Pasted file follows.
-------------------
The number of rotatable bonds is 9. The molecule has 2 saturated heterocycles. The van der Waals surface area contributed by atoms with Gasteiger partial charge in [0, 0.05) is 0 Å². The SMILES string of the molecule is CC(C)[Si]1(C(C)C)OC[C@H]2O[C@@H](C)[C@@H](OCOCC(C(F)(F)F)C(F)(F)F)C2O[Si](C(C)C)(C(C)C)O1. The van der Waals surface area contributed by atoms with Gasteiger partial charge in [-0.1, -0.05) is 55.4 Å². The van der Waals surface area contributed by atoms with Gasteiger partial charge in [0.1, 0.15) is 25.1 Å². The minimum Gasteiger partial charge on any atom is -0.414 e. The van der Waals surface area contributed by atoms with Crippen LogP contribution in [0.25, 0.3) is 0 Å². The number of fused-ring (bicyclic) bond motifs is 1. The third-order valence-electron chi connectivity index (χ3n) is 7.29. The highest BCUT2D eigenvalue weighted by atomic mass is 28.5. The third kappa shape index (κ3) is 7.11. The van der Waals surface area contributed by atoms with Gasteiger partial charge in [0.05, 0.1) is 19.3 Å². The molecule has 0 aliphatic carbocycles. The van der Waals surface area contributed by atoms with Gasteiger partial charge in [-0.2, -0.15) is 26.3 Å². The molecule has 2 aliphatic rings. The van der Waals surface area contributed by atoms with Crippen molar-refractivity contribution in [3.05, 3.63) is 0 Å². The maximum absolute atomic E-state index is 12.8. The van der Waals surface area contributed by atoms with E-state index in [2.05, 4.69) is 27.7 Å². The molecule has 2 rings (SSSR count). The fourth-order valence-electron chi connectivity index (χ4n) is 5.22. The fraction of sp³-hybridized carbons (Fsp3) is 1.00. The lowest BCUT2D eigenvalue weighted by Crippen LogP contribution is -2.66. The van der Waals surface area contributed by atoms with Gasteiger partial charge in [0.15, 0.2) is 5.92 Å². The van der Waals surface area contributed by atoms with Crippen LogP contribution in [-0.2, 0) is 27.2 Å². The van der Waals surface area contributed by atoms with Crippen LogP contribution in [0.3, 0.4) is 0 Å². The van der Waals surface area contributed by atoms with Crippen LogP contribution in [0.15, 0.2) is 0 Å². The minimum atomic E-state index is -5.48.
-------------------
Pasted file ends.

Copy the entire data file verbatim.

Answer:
The number of rotatable bonds is 9. The molecule has 2 saturated heterocycles. The van der Waals surface area contributed by atoms with Gasteiger partial charge in [0, 0.05) is 0 Å². The SMILES string of the molecule is CC(C)[Si]1(C(C)C)OC[C@H]2O[C@@H](C)[C@@H](OCOCC(C(F)(F)F)C(F)(F)F)C2O[Si](C(C)C)(C(C)C)O1. The van der Waals surface area contributed by atoms with Gasteiger partial charge in [-0.1, -0.05) is 55.4 Å². The van der Waals surface area contributed by atoms with Gasteiger partial charge in [0.1, 0.15) is 25.1 Å². The minimum Gasteiger partial charge on any atom is -0.414 e. The van der Waals surface area contributed by atoms with Crippen LogP contribution in [0.25, 0.3) is 0 Å². The number of fused-ring (bicyclic) bond motifs is 1. The third-order valence-electron chi connectivity index (χ3n) is 7.29. The highest BCUT2D eigenvalue weighted by atomic mass is 28.5. The third kappa shape index (κ3) is 7.11. The van der Waals surface area contributed by atoms with Gasteiger partial charge in [0.05, 0.1) is 19.3 Å². The molecule has 0 aliphatic carbocycles. The van der Waals surface area contributed by atoms with Gasteiger partial charge in [-0.2, -0.15) is 26.3 Å². The molecule has 2 aliphatic rings. The van der Waals surface area contributed by atoms with Crippen molar-refractivity contribution in [3.05, 3.63) is 0 Å². The maximum absolute atomic E-state index is 12.8. The van der Waals surface area contributed by atoms with E-state index in [2.05, 4.69) is 27.7 Å². The molecule has 2 rings (SSSR count). The fourth-order valence-electron chi connectivity index (χ4n) is 5.22. The fraction of sp³-hybridized carbons (Fsp3) is 1.00. The lowest BCUT2D eigenvalue weighted by Crippen LogP contribution is -2.66. The van der Waals surface area contributed by atoms with Gasteiger partial charge in [0.15, 0.2) is 5.92 Å². The van der Waals surface area contributed by atoms with Crippen LogP contribution in [-0.2, 0) is 27.2 Å². The van der Waals surface area contributed by atoms with Crippen LogP contribution in [0.3, 0.4) is 0 Å². The van der Waals surface area contributed by atoms with Crippen LogP contribution in [0.15, 0.2) is 0 Å². The minimum atomic E-state index is -5.48.